Where they can call you: They can’t call you at your place of employment if you indicate you can’t receive phone calls at work.
The number of times they can call you: They can’t repeatedly call you over a short time.
How they speak to you: Collectors can’t use profanities or obscene language.
Threats they make: They can’t be illegal. They can’t threaten to physically harm you or your family.
If you believe a debt collection agency or creditor is engaging in abusive, deceptive, or harassing behavior, you should report the violation to the FTC. The FTC is the law enforcement body that will investigate violations. Also, if you believe that the debt collection agency is violating state law, you should notify your state attorney general’s office. You can also file a complaint with the Consumer Financial Protection Bureau (CFPB). This is a government agency that makes sure banks, lenders, and other financial institutions treat you fairly.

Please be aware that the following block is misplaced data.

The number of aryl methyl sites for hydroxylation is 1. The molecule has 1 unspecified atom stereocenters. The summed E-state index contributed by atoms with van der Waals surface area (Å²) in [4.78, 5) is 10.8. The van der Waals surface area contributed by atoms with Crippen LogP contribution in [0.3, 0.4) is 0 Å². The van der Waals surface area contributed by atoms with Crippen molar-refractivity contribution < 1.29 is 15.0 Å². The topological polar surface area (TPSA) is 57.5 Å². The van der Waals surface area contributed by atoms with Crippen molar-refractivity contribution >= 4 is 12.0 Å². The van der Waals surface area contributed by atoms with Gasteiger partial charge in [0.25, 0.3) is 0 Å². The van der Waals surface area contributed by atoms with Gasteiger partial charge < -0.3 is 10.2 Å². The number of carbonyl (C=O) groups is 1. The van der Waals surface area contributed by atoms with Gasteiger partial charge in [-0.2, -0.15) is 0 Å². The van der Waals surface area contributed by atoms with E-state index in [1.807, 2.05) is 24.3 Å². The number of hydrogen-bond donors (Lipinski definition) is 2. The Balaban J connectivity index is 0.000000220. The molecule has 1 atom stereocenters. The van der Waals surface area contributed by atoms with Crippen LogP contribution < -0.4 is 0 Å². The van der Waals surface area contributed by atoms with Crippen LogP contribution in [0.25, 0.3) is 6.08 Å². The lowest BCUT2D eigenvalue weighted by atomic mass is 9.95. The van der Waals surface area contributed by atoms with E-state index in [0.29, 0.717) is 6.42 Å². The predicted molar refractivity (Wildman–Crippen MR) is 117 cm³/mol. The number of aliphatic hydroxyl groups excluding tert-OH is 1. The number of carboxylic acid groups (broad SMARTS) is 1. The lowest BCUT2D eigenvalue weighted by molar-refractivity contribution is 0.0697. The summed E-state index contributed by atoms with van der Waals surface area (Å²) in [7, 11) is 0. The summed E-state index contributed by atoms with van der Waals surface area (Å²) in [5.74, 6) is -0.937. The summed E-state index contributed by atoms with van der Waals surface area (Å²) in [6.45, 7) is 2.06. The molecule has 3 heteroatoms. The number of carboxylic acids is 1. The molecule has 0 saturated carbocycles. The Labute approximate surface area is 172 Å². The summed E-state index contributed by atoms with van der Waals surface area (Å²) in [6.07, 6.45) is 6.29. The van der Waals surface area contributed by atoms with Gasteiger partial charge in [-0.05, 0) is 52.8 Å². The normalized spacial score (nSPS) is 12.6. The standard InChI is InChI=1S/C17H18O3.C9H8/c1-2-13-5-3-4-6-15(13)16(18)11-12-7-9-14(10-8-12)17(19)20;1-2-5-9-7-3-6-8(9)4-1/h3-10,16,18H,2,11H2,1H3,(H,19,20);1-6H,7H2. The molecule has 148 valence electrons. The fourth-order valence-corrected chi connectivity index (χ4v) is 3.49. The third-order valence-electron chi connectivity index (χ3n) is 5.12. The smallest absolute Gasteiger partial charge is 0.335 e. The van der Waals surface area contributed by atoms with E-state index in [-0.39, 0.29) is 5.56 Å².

You can sue a debt collector that has violated FDCPA. You need to file the legal action within one year of when the debt collector violated the law. You may need the legal services of an attorney to help you bring this action.
What can I do before a debt collection lawsuit is filed?
If a debt collector contacts you about an unpaid debt, they must provide validation information about the debt. They are required to do this during the first phone call or in writing after your first communication. You should receive the written validation letter within five days after your first contact. If you haven’t received the validation, request a written validation letter from the collector. The letter should state: